So how does the NL get to a conceivable 10 playoffs teams? Well, let’s start off easy. The Dodgers are the best team, which PECOTA agreed with, giving LA a win total of 94 (A total I believe is spot on). You could give them a couple more; I loved the Joe Kelly addition, and while the Yasiel Puig/Matt Kemp (more on that soon) money dump to Cincinnati was a hilarious predecessor to the Dodgers striking out on top free agents (Which only led them to sign “I play 100-120 games a year” AJ Pollack), it did net them some nice prospects and uncluttered an outfield that had been clogged for many years. Now things are cleaner, and Pollack is a legitimate offensive powerhouse when healthy in center field. LA has ridiculous depth incase of injuries, or in what they’re hoping to be is another deep run in the playoffs.
I wrote about the Padres extensively when Manny Machado signed, so it’s probably not worth going over again. What I have realized since then is that the Padres should probably wait as long as they can to make a decision as to whether they should go all-in or not. If the NL is madness, you wait, develop your prospects and try for next season (That’s most likely going to happen. They’re probably a year away). If San Diego gets out to a blazing start, then possibly they do make a move for some experienced pitching and put together this future championship team now.
The Rockies made the playoffs last year, and as usual no one talked about it or is talking about them now. The problem is that the Rockies literally did almost nothing this Winter besides add Daniel Murphy when everyone else that they’ll be competing with got substantially better. Them and San Diego should be hand-in-hand record wise throughout the season, but I don’t expect either to be truly in the playoff hunt come August. The Padres only get that dose of respect due to their potential.
Things get fun the in NL Central. There are two powerhouses, one now very intriguing team, a maybe and a probably not. Despite the Cubs horrific collapse at the end of last season, it’s hard to not make them the favorites for the division coming into this season. The talent is just too rich there. PECOTA came in strangely not only for them (79 wins! 5th place!) but the whole division. The whole division, top to bottom, spanned only an eight win range. PECOTA had Milwaukee winning it with 87.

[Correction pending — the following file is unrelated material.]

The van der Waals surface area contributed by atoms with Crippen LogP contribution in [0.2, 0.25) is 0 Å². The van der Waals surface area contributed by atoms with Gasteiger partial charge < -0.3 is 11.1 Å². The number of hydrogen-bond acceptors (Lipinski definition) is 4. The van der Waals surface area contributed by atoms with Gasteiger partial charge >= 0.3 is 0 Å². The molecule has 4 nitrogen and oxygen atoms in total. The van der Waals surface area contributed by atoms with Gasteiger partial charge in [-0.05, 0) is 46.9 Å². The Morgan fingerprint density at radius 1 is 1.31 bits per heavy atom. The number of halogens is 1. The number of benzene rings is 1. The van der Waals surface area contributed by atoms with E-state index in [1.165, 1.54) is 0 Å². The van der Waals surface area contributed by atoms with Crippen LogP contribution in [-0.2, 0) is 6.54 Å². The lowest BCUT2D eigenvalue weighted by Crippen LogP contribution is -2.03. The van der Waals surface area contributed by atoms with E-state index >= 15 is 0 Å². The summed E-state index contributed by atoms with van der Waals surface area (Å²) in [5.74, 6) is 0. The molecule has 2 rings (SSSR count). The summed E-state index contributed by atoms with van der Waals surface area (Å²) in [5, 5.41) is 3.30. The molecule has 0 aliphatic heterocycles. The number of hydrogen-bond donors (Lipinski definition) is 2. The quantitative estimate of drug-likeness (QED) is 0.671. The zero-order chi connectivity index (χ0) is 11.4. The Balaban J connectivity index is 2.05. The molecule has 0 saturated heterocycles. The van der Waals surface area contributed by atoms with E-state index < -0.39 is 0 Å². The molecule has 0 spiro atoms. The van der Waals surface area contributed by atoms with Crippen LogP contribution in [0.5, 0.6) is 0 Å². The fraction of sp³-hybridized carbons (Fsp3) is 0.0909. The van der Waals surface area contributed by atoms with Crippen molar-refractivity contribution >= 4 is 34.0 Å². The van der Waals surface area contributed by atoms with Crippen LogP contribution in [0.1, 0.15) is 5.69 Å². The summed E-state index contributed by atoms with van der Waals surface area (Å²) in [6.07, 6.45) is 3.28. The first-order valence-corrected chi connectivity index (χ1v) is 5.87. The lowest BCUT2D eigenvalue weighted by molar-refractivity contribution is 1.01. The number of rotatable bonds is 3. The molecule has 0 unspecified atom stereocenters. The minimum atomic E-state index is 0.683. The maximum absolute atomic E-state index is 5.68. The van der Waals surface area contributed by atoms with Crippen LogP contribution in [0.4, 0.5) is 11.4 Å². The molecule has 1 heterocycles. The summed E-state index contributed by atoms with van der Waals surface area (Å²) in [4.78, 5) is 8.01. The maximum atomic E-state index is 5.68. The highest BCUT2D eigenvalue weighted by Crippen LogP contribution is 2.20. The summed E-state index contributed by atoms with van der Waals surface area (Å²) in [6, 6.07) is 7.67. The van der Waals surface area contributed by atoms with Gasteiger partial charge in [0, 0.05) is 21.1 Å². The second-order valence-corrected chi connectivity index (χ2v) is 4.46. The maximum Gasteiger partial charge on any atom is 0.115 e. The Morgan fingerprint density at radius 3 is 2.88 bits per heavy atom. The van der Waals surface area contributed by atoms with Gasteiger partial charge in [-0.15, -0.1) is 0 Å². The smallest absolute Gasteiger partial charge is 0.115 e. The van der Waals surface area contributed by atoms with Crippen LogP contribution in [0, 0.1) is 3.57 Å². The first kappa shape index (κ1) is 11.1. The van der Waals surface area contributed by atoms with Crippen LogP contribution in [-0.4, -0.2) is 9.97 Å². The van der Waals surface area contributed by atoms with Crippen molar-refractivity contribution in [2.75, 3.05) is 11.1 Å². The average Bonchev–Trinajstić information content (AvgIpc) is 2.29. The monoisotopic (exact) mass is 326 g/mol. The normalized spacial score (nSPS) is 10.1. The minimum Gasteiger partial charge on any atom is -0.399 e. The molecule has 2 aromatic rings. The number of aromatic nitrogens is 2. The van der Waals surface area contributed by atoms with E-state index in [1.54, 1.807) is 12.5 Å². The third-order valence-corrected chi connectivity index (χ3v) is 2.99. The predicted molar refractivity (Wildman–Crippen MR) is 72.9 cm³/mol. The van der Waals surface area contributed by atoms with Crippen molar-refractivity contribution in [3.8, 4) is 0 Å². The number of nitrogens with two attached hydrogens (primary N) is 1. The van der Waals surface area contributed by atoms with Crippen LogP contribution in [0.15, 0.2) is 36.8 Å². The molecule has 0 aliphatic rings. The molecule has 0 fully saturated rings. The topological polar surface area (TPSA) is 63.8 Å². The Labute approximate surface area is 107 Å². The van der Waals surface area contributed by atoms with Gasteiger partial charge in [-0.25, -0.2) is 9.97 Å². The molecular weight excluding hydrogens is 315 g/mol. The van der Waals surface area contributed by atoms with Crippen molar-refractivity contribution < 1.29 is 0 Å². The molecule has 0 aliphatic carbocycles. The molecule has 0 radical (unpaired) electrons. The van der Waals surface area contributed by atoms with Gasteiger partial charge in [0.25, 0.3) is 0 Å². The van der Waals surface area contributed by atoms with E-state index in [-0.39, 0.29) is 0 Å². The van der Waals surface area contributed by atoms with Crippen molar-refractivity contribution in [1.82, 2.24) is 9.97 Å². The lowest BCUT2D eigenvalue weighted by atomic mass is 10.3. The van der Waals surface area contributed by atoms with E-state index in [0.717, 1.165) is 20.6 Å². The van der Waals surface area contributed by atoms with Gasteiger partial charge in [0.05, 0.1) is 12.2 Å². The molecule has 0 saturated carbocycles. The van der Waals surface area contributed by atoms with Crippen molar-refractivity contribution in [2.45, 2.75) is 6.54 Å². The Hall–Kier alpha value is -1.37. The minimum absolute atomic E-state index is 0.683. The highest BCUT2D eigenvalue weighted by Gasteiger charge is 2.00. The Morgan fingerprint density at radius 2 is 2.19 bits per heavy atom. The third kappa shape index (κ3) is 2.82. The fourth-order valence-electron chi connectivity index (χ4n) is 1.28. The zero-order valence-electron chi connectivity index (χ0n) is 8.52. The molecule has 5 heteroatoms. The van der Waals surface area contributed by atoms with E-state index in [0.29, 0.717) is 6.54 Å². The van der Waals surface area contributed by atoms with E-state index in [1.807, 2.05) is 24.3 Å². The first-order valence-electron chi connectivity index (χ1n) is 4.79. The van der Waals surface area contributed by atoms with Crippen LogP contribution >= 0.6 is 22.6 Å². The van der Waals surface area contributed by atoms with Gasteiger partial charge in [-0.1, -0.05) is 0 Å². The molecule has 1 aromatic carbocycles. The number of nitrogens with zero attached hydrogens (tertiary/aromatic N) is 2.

It’s hard to see what PECOTA doesn’t like with the Cubs. The team is loaded from a roster/talent standpoint; just take Ian Happ’s demotion as a perfect test case. That guy is starting in the outfield for the Diamondbacks right now. Maybe PECOTA projects Jon Lester and Ben Zobrist to fall apart, or Yu Darvish to struggle again. Albert Almora Jr. isn’t as high a volume a bat as Ian Happ’s; maybe that could give some insight. The Cubs made a couple bullpen additions, including Xavier Cedeno, who Milwaukee benefitted from nicely in the playoffs, but a lot of the same guys still exist from the meltdown last year.
But how is that eight wins worse than Milwaukee? The Brewers have worse starting pitching and have key relievers like Corey Knebel already hurt. They lost Cedeno, and have home run machine Chase Anderson back in the bullpen mix, along with 36-year-old Mat Albers, who we never know what to expect from.
Everything went right for the Brewers last season. That’s not to say this year is a disaster, but with luck not on their side, some underrated roster losses, the presence of the Cubs and possibly two more division contenders, things may get a little tougher on the Brew Crew. There’s a decent chance they’re in the same position the Cubs were last season. At the same time, the offense is frightening, and they’ve got the bullpen strategy down. Last year may not be a fluke whatsoever.
The Brewers may not even be the Cubs’ biggest worry. St. Louis added Paul Goldschmidt… (Hold on, I’m going to take a walk)